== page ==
15th Aug2019

‘Playmobil: The Movie’ Review

by Jak-Luke Sharp

Features the voices of: Anna Taylor-Joy, Gabriel Bateman, Dino Andrade, Ian James Corlett, Lino DiSalvo, Ben Diskin, Jim Gaffigan, Kellen Goff, Wilson Gonzalez, Adam Lambert, Dan Navarro, Tito Ortiz, Daniel Radcliffe, Kenan Thompson | Written by Blaise Hemingway, Greg Erb, Jason Oremland | Directed by Lino DiSalvo


Playmobil: The Movie, directed by Lino DiSalvo, is the latest feature film adaption of a pre-existing toy or product that is adapted to capitalise on for monetary gain. The world has already been gifted not one but two Lego Movie features as well as a double bill of Angry Birds films, and now it is time for Playmobil to try its hand at creating a franchise and try to stand tall amid other highly successful ventures.

The end result is a mixed venture that does not quite grasp nor understand what works within a feature film of this calibre. On the surface, the whole basis of the venture is a replica of 2014s The Lego Movie. Considering this is released a staggering five years after said film with another film in between that date and 2019, it is deeply disappointing that there is remarkably little originality or uniqueness to be found here. Everything about Playmobil: The Movie is contrived from a similar and more successful idea, implemented her with poor results. The main story is regurgitated conventional themes and arcs that do nothing but highlight how poorly crafted this feature is.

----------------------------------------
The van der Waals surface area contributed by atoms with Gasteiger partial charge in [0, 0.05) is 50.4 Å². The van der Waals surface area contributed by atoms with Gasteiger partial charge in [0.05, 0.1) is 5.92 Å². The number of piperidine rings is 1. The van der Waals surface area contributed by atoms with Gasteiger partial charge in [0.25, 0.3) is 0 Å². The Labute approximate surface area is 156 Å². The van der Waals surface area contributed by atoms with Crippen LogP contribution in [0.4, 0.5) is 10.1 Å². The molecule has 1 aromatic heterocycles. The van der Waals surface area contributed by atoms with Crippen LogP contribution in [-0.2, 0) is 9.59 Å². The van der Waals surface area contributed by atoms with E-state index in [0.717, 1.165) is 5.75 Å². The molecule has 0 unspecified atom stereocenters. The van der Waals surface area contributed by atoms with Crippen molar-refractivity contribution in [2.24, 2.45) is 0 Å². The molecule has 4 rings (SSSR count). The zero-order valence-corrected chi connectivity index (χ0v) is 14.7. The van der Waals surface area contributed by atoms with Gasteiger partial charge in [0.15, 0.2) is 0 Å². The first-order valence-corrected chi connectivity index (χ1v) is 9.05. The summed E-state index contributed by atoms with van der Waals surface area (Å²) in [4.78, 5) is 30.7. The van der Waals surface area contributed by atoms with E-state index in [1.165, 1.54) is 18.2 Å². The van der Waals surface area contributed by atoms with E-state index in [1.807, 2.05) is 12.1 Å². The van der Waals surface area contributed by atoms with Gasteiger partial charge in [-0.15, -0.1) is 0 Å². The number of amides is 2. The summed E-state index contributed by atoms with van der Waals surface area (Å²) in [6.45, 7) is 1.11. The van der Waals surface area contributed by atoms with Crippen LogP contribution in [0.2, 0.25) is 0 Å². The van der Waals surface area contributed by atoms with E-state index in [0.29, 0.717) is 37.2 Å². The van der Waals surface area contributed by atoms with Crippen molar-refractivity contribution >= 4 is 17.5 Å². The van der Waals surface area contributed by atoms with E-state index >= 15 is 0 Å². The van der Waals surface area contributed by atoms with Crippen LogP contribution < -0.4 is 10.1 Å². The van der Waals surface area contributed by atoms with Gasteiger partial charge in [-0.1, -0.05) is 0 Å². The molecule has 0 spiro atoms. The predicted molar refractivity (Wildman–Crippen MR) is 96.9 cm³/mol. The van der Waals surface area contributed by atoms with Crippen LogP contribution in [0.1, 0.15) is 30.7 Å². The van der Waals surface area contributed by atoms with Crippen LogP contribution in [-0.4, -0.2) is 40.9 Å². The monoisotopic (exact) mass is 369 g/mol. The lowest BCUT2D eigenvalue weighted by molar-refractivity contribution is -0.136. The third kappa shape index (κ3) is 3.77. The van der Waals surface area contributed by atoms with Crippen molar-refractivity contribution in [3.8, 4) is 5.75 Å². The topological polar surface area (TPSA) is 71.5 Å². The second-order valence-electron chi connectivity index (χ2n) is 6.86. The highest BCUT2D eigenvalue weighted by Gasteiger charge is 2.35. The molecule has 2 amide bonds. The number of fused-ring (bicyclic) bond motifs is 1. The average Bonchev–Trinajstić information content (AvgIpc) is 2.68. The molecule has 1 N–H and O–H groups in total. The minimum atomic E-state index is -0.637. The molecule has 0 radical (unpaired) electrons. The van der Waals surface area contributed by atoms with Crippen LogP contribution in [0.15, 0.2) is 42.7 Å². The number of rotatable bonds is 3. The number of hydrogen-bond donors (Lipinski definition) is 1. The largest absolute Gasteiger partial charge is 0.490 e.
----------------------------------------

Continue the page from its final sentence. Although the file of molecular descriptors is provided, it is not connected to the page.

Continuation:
Nothing here is intriguing or entertaining with just how bland the narrative plays out. It becomes clear that Playmobil: The Movie is never interested in crafting something compelling. Case and point that with any moment in which Playmobil: The Movie has a chance or the possibility to take a distinctly unique or exciting road, it always chooses the road well travelled to clear and visible results. It is bizarre considering the film has nothing to lose, aside from probably making more money than it would do.

Anna Taylor-Joy as Marla and Gabriel Bateman as Charlie do a good enough job of bringing their respective characters to life, but the material does not suffice with immersive or relatable energy. Both performances sadly feel phoned in with phonetic delivery of their lines and incredibly poor chemistry that does not feel believable or authentic. There is not a clear and distinguishable villain either with a strong enough plan in order for the audience to engage or care, and the result is a lifeless feature that rambles on without interest from its audience.

The screenplay is a disaster. There are three credited screenwriters involved here yet bizarrely it is as if the film is written by an automated robot that has seen every kid’s film imaginable and squeezes each genre convention into a mundane plot. None of the writers’ voices are heard, and the three professional middle-aged writers once again fail to write a teenage girl and young child correctly.

Its quite clear that Playmobil: The Movie is a mess with no clear direction in regard to just how it throws everything and anything into proceedings to try and connect to any audience out there. Such an attribute is not always a negative as long as if it has a goal or contextual reasoning, but here it spirals uncontrollably and unfortunately drowns in excessiveness, and never quite recovers.

Playmobil: The Movie is in cinemas now.


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